Getting us off the Dime
by P. Orin Zack
It’s been suggested (by theSaiGirl at 911Researchers) that you usually don’t need more than 5% of the population to effect a real regime change, provided that the rest of the population is passive or supportive, and further, that it can be done with much less than 5%, provided they are well-organized, disciplined and equipped. This subset of the population are those with the means, the muscle and the will to act.
I suspect that this threshold has already been reached in the US. If it has, then why hasn’t something happened yet? I’ve got some ideas about that. So grant me the favor of accepting, just for the time it takes to read this essay, that such a group exists, and we’ll see where it leads us.
If we accept the premise, then this magic number of people must exist somewhere within our borders. It’s a big country, though. The odds that this 5% of the population all live in close proximity of one another is pretty small. More likely, they’re spread out, a diffuse community with a common interest, much like the folks who gather at social websites, at sites offering an engaging narrative, such as The Last Chance Democracy Café, or at sites where people collaborate on some joint project, such as researching what really happened on 9/11.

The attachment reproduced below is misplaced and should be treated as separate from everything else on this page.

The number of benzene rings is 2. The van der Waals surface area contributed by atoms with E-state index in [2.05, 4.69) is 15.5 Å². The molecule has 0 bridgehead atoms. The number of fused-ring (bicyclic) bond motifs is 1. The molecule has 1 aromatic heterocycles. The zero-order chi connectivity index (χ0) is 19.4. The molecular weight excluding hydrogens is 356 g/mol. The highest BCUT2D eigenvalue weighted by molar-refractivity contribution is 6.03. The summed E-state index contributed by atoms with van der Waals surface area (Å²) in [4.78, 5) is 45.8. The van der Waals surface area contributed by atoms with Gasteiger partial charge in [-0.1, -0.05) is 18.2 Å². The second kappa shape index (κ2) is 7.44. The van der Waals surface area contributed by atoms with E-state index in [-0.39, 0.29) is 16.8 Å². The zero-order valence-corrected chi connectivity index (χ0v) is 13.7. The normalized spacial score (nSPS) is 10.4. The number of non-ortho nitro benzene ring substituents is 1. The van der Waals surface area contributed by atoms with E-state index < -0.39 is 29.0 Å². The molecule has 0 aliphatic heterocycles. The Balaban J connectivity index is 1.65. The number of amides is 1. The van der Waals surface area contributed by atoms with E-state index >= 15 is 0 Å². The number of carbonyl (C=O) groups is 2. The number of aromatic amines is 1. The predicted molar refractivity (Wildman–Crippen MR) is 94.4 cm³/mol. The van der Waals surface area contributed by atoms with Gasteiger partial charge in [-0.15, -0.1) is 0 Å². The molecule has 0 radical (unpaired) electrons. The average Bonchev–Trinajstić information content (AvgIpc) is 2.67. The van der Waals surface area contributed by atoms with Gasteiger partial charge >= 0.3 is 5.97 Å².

Most of these communities have a relatively small core of regulars, who participate in whatever discussions or activities are on-going, plus a much larger group of observers, people who drop by occasionally because they share the interest, but lack the inclination, or the motivation, to become active members. Some of those lurkers might even become active if the right conditions were met. This often happens when a post or story makes an especially strong emotional connection with them, for one reason or another.